“No doubt,” said I, “they settled who
Was fittest to be sent
Yet still to choose a brat like you,
To haunt a man of forty-two,
Was no great compliment!”
In his 29th annotation (MG029) to The Hunting of the Snark, Martin Gardiner stated:
Curiously, Carroll refers to his age as 42 in his poem Phantasmagoria (Canto 1, Stanza 16) though at the time [1869 or earlier] the poem was written, he was still in his thirties. The number 42 certainly seems to have had some sort of special significance for Carroll.
It’s only “curiously” if one assumes that Carroll was referring to his age before he reached that age. To me that simply means that for Carroll the number 42 does not refer to Carroll’s own age.
2018-11-11, updated: 2022-01-23
In the introduction to The Hunting of the Snark (Penguin Classics edition, 1962, 1974,p. 17), Martin Gardner wrote:
How well the academician Holiday succeeded in producing grotesques for the Snark (it is the only work of Carroll’s that he illustrated) is open to debate. Ruskin was certainly right in thinking him inferior to Tenniel. His drawings are, of course, thoroughly realistic except for the overzize heads and the slightly surrealist quality that derives less from the artist’s imagination than from the fact that he was illustrating a surrealist poem.
I think that Gardner certainly was wrong. And Ruskin certainly was wrong as well. But, of course, that is open to debate.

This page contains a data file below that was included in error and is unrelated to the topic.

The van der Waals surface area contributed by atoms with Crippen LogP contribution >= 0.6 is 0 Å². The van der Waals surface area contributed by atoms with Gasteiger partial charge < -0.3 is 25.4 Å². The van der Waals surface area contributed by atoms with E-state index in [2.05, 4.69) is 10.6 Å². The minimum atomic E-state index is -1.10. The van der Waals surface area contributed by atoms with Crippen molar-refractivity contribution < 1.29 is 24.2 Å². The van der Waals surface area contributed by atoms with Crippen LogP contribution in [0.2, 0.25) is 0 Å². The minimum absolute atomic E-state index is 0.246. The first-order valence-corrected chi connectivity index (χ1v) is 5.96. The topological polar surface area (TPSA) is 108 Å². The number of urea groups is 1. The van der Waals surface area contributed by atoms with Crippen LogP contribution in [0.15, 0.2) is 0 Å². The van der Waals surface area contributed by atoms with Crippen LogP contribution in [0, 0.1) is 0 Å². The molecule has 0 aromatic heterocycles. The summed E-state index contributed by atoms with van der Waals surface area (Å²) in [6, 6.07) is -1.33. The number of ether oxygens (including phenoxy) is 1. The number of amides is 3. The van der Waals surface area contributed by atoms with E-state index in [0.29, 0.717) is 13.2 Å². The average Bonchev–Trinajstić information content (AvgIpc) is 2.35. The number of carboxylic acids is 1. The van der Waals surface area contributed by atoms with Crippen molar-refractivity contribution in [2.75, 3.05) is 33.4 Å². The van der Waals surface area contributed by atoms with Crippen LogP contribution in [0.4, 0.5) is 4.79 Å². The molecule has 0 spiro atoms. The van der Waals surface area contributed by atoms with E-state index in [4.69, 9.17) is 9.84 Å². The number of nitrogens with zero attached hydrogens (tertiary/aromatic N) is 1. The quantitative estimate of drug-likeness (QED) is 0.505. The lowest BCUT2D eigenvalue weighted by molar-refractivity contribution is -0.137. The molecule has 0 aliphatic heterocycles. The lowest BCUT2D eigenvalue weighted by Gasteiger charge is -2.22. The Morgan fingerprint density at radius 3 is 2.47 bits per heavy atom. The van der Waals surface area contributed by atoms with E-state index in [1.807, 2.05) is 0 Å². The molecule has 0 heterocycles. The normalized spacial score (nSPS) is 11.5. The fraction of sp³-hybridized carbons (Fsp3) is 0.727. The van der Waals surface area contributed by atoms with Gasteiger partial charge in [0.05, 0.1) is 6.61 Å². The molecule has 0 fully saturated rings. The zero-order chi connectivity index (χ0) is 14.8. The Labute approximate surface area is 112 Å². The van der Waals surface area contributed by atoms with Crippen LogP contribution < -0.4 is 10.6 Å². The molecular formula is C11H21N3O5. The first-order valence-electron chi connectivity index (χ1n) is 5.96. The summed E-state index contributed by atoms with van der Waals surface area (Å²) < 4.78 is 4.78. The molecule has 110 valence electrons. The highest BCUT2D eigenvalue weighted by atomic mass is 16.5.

Today I start to refer to Martin Gardner’s annotations to The Hunting of the Snark in a more systematical way. Admittedly, I should have done that much earlier. I didn’t read the annotations carefully enough. As an example, Martin Gardner annotated (MG058) to The Hunting of the Snark that Elizabeth Sewell pointed out in The Field of Nonsense (1973) that a line in Carroll’s poem has a similarity to a line in a limerick by Edward Lear. I found that in Google.
I should have mentioned Elizabeth Sewell in my article Nose is a Nose is a Nose in the LCSNA Kight Letter № 99, Fall 2017, p. 30~31.
“MG058” stands for the 58th annotation in the annotated Snark and links to articles and blog entries which contain issues to which Gardner had referred. In this case it is about Lewis Carroll’s and Edward Lear’s waistcoat poetry.
“MG0” leads you to all entries in snrk.de which refer to issues addressed by Martin Gardner.